Snowstorms and Global Warming Detailed in Recent Report from the National Wildlife Federation

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Global warming is having a seemingly peculiar effect on winter weather in the northern United States, detailed in a new report from the National Wildlife Federation. Winter weather is broadly changing in some ways that might be expected with global warming: winters are a couple of degrees warmer, winters are ending 1-2 weeks earlier, and there is less ice on lakes and rivers.

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Odd-ball winter weather is another sign of how uncontrolled carbon pollution amounts to an unchecked experiment on people and nature. While global warming means shorter, milder winters on average, some snowbelt areas could see more heavy snowfall events.

Global warming is having a seemingly peculiar effect on winter weather in the northern United States, detailed in a new report from the National Wildlife Federation.

Winter weather is broadly changing in some ways that might be expected with global warming: winters are a couple of degrees warmer, winters are ending 1-2 weeks earlier, and there is less ice on lakes and rivers.

How global warming affects snowstorms is more difficult to dissect because the development of big snowstorms depends on moisture availability, temperature, and storm tracks. One unexpected impact is that snowstorms could get heavier in the next couple decades. As air warms, it can hold more moisture, which can make for heavier snowfalls as long as the temperature is still below freezing. In addition, areas near the Great Lakes may get more lake-effect snow as milder winters mean more open water from which storms can gather moisture.

“Odd-ball winter weather is yet another sign of how uncontrolled carbon pollution amounts to an unchecked experiment on people and nature,” said Dr. Staudt. “While global warming means shorter, milder winters on average, some snowbelt areas could see more heavy snowfall events.”

Winter 2009-2010 is already proving to be unusual for the United States, with the Pacific Northwest and the Northeast getting relatively little snow and the Mid-Atlantic on track to have one of the snowiest winters on record. These patterns are related to natural climate variations, including El Niño and the Arctic Oscillation. While it’s too early to determine what role global warming is playing, the record-setting snowfall in the Mid-Atlantic this winter is generally consistent with how global warming could contribute to heavier snowfalls.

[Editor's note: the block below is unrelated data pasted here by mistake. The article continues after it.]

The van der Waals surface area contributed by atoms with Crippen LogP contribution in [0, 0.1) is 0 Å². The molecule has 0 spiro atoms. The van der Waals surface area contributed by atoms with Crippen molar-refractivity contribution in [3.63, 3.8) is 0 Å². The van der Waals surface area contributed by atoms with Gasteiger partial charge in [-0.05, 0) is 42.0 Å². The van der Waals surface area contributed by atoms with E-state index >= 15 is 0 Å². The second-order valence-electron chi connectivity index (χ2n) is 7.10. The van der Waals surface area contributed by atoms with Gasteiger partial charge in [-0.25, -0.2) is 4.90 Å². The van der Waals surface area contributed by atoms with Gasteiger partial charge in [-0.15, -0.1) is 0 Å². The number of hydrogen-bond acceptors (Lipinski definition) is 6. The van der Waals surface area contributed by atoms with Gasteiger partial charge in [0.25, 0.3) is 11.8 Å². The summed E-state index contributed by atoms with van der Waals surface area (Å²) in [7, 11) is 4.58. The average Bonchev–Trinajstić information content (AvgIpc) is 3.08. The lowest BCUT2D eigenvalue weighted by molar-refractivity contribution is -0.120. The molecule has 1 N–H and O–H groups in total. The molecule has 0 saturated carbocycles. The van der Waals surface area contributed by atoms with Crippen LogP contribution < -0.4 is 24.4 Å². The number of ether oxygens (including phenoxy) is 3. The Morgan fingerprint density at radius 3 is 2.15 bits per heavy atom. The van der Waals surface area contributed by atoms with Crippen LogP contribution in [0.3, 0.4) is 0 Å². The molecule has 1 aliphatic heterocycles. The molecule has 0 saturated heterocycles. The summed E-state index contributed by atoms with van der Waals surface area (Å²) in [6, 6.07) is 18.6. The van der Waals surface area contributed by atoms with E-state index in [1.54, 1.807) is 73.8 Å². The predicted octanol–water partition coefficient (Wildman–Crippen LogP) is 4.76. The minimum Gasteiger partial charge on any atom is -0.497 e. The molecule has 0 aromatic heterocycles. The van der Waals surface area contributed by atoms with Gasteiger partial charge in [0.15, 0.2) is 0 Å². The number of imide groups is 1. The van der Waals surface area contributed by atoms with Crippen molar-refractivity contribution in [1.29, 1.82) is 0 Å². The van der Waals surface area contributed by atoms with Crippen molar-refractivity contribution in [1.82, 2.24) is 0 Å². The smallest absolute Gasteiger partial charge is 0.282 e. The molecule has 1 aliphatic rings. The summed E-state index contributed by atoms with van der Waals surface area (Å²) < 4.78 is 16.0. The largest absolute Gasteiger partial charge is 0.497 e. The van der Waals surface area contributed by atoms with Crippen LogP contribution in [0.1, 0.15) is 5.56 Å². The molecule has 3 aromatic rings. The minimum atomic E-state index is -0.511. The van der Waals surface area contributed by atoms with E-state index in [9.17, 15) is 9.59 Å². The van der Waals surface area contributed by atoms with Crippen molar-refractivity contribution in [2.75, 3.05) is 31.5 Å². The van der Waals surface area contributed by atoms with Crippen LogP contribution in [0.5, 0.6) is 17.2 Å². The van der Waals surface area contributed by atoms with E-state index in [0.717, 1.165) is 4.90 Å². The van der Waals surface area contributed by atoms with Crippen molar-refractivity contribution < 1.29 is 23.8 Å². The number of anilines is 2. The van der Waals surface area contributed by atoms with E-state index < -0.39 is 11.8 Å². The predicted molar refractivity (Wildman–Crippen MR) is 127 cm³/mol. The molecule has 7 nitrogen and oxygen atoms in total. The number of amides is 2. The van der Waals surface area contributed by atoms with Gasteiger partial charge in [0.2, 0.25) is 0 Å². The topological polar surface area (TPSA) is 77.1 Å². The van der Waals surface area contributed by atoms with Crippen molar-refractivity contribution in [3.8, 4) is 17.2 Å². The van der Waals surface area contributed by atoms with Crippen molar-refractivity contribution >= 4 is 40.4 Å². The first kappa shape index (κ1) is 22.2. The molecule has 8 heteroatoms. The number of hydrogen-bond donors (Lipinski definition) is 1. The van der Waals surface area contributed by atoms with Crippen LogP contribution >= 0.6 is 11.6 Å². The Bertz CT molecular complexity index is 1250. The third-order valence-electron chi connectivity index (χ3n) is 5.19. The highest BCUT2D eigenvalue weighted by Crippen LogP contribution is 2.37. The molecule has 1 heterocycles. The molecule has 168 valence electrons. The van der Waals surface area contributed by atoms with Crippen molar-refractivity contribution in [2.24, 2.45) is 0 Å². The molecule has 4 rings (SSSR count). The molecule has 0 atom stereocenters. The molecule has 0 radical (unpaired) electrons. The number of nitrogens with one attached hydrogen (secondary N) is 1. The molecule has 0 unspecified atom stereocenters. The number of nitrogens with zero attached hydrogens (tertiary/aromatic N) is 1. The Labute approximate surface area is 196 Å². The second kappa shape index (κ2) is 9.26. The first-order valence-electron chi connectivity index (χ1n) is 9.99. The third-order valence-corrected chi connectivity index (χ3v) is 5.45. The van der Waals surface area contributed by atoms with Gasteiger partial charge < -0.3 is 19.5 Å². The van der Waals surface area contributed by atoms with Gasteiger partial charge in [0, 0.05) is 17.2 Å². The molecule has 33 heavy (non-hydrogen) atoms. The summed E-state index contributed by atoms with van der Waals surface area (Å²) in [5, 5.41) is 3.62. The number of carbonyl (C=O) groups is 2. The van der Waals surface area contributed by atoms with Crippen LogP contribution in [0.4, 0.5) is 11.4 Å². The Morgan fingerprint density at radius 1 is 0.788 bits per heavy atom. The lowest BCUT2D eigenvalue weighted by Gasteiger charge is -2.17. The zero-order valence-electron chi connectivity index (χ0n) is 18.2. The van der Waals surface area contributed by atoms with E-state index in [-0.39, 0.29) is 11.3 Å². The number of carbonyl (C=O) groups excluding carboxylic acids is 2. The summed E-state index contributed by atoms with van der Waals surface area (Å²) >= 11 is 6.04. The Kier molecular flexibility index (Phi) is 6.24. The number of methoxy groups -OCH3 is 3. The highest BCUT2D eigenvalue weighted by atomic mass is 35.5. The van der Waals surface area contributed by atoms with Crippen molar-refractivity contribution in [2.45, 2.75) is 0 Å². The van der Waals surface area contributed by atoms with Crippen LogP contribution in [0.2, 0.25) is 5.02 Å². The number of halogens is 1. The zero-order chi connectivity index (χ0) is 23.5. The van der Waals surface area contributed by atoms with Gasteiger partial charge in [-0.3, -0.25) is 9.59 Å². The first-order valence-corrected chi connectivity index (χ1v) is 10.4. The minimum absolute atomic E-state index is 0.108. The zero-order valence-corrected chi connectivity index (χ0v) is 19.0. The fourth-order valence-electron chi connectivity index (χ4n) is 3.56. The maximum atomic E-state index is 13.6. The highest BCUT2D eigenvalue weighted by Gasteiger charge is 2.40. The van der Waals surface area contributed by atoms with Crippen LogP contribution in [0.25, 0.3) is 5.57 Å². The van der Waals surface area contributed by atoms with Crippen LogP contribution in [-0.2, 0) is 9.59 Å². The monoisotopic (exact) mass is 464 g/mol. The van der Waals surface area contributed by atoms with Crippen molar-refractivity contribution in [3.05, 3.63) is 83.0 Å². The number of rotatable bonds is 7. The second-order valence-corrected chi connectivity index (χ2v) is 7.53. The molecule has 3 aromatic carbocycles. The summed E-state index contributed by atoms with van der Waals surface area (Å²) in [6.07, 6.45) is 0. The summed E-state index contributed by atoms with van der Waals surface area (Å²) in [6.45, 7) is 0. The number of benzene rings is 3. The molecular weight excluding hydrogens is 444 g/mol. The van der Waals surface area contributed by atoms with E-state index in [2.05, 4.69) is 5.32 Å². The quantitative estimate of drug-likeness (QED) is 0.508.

Odd-ball Winter Weather: Global Warming’s Wake-Up Call for the Northern United States details how:

  •      Global warming will bring more oddball winter weather
  •      Milder winters disrupt ecosystems in some surprising ways
  •      Large economic uncertainty and potential losses are in store for many communities
  •      Natural habitats and agriculture are vulnerable to changing winter weather
  •      We can reduce the severity of future oddball winter weather and its impacts

From coast to coast, the report details recent odd-ball winter weather events in regions that are expected to see more of the same if global warming pollution continues unabated.

“We need to take these trends toward more odd-ball winter weather events into account when planning for snow removal, flood management, and recreation and tourism,” said Dr. Staudt. “We can no longer plan based on the climate we used to have.”

Press contact:
Aileo Weinmann
202-797-6801

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